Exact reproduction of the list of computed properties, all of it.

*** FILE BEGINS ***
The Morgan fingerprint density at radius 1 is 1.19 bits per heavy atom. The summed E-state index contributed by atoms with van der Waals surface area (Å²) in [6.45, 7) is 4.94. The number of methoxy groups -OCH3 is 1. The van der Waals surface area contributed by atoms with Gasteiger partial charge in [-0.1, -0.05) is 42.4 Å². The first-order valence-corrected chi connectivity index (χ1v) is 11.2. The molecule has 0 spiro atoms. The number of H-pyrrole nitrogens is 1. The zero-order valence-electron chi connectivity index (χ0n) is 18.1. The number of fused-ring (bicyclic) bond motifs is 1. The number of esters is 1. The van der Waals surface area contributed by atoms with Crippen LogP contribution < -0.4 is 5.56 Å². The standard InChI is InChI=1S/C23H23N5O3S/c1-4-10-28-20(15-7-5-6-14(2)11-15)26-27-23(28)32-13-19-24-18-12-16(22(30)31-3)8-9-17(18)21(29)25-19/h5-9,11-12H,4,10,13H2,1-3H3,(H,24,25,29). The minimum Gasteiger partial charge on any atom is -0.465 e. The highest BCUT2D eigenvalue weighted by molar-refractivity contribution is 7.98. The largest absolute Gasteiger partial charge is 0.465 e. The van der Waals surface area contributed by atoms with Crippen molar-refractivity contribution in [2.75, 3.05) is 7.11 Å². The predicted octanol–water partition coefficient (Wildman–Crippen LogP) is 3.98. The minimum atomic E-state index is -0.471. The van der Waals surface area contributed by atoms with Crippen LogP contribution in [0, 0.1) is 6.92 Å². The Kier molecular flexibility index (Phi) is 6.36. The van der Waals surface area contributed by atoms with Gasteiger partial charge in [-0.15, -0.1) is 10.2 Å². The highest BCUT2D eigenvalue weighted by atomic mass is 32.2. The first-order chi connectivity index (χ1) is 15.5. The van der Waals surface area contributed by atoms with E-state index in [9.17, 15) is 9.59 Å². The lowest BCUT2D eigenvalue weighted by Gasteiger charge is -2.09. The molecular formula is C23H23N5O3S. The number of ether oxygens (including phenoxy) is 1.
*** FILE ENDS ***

The Morgan fingerprint density at radius 1 is 1.19 bits per heavy atom. The summed E-state index contributed by atoms with van der Waals surface area (Å²) in [6.45, 7) is 4.94. The number of methoxy groups -OCH3 is 1. The van der Waals surface area contributed by atoms with Gasteiger partial charge in [-0.1, -0.05) is 42.4 Å². The first-order valence-corrected chi connectivity index (χ1v) is 11.2. The molecule has 0 spiro atoms. The number of H-pyrrole nitrogens is 1. The zero-order valence-electron chi connectivity index (χ0n) is 18.1. The number of fused-ring (bicyclic) bond motifs is 1. The number of esters is 1. The van der Waals surface area contributed by atoms with Crippen LogP contribution < -0.4 is 5.56 Å². The standard InChI is InChI=1S/C23H23N5O3S/c1-4-10-28-20(15-7-5-6-14(2)11-15)26-27-23(28)32-13-19-24-18-12-16(22(30)31-3)8-9-17(18)21(29)25-19/h5-9,11-12H,4,10,13H2,1-3H3,(H,24,25,29). The minimum Gasteiger partial charge on any atom is -0.465 e. The highest BCUT2D eigenvalue weighted by molar-refractivity contribution is 7.98. The largest absolute Gasteiger partial charge is 0.465 e. The van der Waals surface area contributed by atoms with Crippen molar-refractivity contribution in [2.75, 3.05) is 7.11 Å². The predicted octanol–water partition coefficient (Wildman–Crippen LogP) is 3.98. The minimum atomic E-state index is -0.471. The van der Waals surface area contributed by atoms with Crippen LogP contribution in [0, 0.1) is 6.92 Å². The Kier molecular flexibility index (Phi) is 6.36. The van der Waals surface area contributed by atoms with Gasteiger partial charge in [-0.15, -0.1) is 10.2 Å². The highest BCUT2D eigenvalue weighted by atomic mass is 32.2. The first-order chi connectivity index (χ1) is 15.5. The van der Waals surface area contributed by atoms with E-state index in [9.17, 15) is 9.59 Å². The lowest BCUT2D eigenvalue weighted by Gasteiger charge is -2.09. The molecular formula is C23H23N5O3S. The number of ether oxygens (including phenoxy) is 1.